PMA1 Has a Role in Cell Polarity and Filamentation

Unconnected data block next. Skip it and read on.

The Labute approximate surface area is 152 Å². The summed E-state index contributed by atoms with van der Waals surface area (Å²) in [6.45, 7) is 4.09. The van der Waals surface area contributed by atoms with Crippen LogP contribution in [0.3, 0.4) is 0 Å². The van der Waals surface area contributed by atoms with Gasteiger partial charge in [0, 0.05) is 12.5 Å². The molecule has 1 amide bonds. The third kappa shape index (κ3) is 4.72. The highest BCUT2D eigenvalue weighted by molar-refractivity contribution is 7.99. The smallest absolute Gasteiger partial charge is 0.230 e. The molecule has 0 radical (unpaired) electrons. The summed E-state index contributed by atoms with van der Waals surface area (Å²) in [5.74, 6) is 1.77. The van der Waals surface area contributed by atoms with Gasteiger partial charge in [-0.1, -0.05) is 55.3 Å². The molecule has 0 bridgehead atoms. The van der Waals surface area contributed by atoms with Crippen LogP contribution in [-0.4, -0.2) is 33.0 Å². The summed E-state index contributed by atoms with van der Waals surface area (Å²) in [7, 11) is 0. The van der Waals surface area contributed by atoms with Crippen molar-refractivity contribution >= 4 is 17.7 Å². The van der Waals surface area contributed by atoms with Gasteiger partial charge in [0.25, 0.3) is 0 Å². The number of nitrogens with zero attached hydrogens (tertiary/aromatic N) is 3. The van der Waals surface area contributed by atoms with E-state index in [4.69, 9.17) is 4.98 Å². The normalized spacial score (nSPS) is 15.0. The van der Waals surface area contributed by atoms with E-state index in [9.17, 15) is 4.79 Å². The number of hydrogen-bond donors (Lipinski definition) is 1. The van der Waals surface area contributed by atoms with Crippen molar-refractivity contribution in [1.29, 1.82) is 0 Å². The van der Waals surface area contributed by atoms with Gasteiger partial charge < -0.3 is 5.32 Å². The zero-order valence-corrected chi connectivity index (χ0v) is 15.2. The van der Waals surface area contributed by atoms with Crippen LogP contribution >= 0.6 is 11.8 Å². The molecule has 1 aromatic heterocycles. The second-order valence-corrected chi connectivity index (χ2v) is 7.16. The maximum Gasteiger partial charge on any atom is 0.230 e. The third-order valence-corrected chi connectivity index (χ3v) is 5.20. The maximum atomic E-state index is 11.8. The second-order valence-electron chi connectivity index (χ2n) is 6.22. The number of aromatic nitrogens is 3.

We next sought to determine whether cytosolic pH homeostasis contributes to Candida albicans virulence. We used our set of Pma1p truncation mutants to assess the role of PMA1 in three major virulence-related phenotypes: secretion, filamentation and biofilm formation. Truncation of Pma1p did not affect secretion of aspartyl proteases or phospholipases (data not shown). We assessed biofilm formation in Pma1p truncation mutants and found that truncation of Pma1p led to a significant decrease in biofilm mass as measured by crystal violet assay (Table 2). We also measured biofilm metabolic activity via the XTT assay (data not shown), however, we observed strain-specific differences in XTT metabolism in the Pma1p truncation mutants that obscure interpretation of this assay. Decreased biofilm formation upon Pma1p truncation is unsurprising due to the role of PMA1 in growth (Figure 2), and no major structural defects in biofilms formed by Pma1p truncation mutants were found (data not shown). We conclude that Pma1p does not play a specific role in biofilm formation beyond a more general role in cell growth.